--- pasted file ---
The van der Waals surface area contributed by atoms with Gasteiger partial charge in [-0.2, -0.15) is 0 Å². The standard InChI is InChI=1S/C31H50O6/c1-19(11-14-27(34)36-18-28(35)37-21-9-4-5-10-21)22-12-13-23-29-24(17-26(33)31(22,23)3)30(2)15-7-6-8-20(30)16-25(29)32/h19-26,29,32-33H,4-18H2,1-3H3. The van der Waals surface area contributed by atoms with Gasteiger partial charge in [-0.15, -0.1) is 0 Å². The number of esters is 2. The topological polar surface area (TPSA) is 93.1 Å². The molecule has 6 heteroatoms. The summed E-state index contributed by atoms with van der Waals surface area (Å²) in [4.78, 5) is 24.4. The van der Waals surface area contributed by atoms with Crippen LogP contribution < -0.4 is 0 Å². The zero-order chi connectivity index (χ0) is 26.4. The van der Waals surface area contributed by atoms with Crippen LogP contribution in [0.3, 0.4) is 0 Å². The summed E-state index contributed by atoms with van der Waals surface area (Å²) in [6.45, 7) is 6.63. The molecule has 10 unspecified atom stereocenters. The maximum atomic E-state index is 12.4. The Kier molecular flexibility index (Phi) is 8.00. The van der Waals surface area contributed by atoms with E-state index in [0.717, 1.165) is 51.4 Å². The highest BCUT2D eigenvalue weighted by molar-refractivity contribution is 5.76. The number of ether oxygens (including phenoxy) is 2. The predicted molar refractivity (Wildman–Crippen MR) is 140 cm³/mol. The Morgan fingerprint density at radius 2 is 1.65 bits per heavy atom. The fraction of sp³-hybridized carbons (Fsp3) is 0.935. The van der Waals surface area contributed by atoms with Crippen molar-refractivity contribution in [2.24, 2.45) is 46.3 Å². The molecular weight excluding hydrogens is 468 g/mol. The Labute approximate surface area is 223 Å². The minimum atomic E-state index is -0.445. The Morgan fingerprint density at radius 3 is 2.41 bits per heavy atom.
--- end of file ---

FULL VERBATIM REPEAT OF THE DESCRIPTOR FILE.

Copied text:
The van der Waals surface area contributed by atoms with Gasteiger partial charge in [-0.2, -0.15) is 0 Å². The standard InChI is InChI=1S/C31H50O6/c1-19(11-14-27(34)36-18-28(35)37-21-9-4-5-10-21)22-12-13-23-29-24(17-26(33)31(22,23)3)30(2)15-7-6-8-20(30)16-25(29)32/h19-26,29,32-33H,4-18H2,1-3H3. The van der Waals surface area contributed by atoms with Gasteiger partial charge in [-0.15, -0.1) is 0 Å². The number of esters is 2. The topological polar surface area (TPSA) is 93.1 Å². The molecule has 6 heteroatoms. The summed E-state index contributed by atoms with van der Waals surface area (Å²) in [4.78, 5) is 24.4. The van der Waals surface area contributed by atoms with Crippen LogP contribution < -0.4 is 0 Å². The zero-order chi connectivity index (χ0) is 26.4. The van der Waals surface area contributed by atoms with Crippen LogP contribution in [0.3, 0.4) is 0 Å². The summed E-state index contributed by atoms with van der Waals surface area (Å²) in [6.45, 7) is 6.63. The molecule has 10 unspecified atom stereocenters. The maximum atomic E-state index is 12.4. The Kier molecular flexibility index (Phi) is 8.00. The van der Waals surface area contributed by atoms with E-state index in [0.717, 1.165) is 51.4 Å². The highest BCUT2D eigenvalue weighted by molar-refractivity contribution is 5.76. The number of ether oxygens (including phenoxy) is 2. The predicted molar refractivity (Wildman–Crippen MR) is 140 cm³/mol. The Morgan fingerprint density at radius 2 is 1.65 bits per heavy atom. The fraction of sp³-hybridized carbons (Fsp3) is 0.935. The van der Waals surface area contributed by atoms with Crippen molar-refractivity contribution in [2.24, 2.45) is 46.3 Å². The molecular weight excluding hydrogens is 468 g/mol. The Labute approximate surface area is 223 Å². The minimum atomic E-state index is -0.445. The Morgan fingerprint density at radius 3 is 2.41 bits per heavy atom.